Focus on the message

About.com conducted a Consumer Product Goods (CPG) study in March to see how people are shopping for CPG products, specifically grocery products, household products, personal care products and pet products, what attributes they look for, and which advertisements they find most compelling.

In grocery products, 92 percent of respondents indicated that healthy ingredients matter most this year, compared to 2009. However, price still shows the largest increase in importance with 73 percent (up from 58 percent last year). Additionally, when it comes to buying groceries, price and brand matter more to moms. Nearly 50 percent participants who are moms said they would purchase in bulk in order to get the quality products they want at the price they can afford. Moms are more likely to purchase groceries in bulk when items go on sale and purchase frozen, pre-pared meals for convenience. Women without kids are more likely to purchase organic/natural products. In addition, moms are more receptive to grocery advertisements with coupons and printable recipes/shopping lists; while women without kids are more receptive to ads with product information and free samples, indicating that they haven't developed as strong of a brand preference. 

 

Key takeaways include: There are significant differences in purchase behavior among moms vs. women:  Price and brand matter more to moms for grocery purchases, they are more focused on saving time and money, are more likely to purchase groceries in bulk when items go on sale and purchase frozen, pre-pared meals for convenience. Women without kids are more likely to purchase organic/natural products. Healthy ingredients and taste are the strongest factors in grocery purchase decision, but price has seen the greatest increase in importance from last year. Nearly one-third of respondents plan to purchase more generics this year. Organics and fresh ingredients are more important purchase decision factors, reflecting consumers' focus on health and taste. Another finding is that nearly half of consumers will purchase in bulk to get the quality products they want at the price they can afford.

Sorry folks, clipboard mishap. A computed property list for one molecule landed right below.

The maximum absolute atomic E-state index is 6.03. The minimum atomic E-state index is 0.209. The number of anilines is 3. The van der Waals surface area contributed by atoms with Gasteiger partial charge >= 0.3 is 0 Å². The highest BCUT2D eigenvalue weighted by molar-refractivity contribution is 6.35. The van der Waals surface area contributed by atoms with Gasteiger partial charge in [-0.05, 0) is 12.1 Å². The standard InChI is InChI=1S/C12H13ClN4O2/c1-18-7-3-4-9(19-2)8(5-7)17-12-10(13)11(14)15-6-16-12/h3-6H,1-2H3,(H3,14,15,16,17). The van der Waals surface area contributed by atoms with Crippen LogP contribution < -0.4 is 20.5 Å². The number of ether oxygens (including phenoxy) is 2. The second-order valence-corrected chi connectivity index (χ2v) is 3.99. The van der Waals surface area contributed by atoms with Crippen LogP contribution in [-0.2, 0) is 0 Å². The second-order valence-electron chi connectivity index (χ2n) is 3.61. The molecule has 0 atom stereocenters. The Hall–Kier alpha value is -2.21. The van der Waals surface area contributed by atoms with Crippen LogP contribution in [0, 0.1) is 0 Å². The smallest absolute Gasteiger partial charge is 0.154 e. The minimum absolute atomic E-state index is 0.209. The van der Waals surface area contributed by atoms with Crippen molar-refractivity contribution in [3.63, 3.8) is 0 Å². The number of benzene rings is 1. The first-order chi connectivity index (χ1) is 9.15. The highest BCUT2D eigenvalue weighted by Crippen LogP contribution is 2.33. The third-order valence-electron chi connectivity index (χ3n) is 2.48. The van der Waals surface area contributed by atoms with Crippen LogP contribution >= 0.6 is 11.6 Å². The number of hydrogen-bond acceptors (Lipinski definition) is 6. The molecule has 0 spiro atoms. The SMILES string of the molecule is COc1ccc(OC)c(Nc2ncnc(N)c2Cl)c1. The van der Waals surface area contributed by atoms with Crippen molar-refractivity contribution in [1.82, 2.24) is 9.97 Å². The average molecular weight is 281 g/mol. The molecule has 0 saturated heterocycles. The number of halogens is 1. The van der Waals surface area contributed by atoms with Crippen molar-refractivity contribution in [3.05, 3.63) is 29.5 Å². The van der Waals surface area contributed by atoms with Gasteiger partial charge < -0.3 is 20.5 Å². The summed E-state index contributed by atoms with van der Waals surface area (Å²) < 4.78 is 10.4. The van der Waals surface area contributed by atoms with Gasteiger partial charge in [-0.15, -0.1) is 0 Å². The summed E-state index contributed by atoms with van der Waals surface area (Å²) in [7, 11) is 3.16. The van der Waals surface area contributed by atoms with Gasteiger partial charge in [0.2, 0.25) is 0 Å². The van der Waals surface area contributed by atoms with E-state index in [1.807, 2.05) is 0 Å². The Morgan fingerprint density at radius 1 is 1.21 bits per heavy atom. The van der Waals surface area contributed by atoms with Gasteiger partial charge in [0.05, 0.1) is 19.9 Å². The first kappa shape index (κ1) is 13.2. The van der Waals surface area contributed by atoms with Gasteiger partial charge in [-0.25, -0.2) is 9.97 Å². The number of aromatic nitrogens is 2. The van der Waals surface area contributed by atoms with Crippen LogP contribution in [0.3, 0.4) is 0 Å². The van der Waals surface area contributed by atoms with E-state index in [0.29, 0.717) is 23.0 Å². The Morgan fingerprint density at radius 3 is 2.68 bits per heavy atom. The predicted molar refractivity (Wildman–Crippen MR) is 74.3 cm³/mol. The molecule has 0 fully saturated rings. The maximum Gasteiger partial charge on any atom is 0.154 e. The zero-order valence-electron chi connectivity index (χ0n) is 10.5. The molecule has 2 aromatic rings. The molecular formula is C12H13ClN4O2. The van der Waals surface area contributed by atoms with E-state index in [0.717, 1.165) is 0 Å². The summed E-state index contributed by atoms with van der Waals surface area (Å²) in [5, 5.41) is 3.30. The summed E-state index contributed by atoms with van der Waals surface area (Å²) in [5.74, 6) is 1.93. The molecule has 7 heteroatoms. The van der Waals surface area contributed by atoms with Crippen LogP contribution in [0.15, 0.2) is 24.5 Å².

Moms are more receptive to grocery ads with coupons and printable recipes/shopping lists, while women without kids are more receptive to ads with product information and free samples, indicating that they haven't developed as strong of a brand preference. And when it comes to groceries this year, consumers plan on spending more time looking for ads that offer coupons.  Since price is a big factor in this category, consumers are willing to buy more generic as long as it tastes good and is healthy; as a result brand preference can suffer.  Consumers are more aware of high quality generics and store brands.  Therefore, advertisers need to build brand loyalty by conveying the superior quality of their products while at the same time offering consumers a way to save money. Some 30 percent of respondents look for ads with products on sale or with coupons. The most popular grocery ads are those with printable coupons or product information (i.e. ingredients). Women without children are more likely to respond to ads that offer samples of products or product information, while Moms are more likely to respond to ads that offer printable coupons or recipes/tips.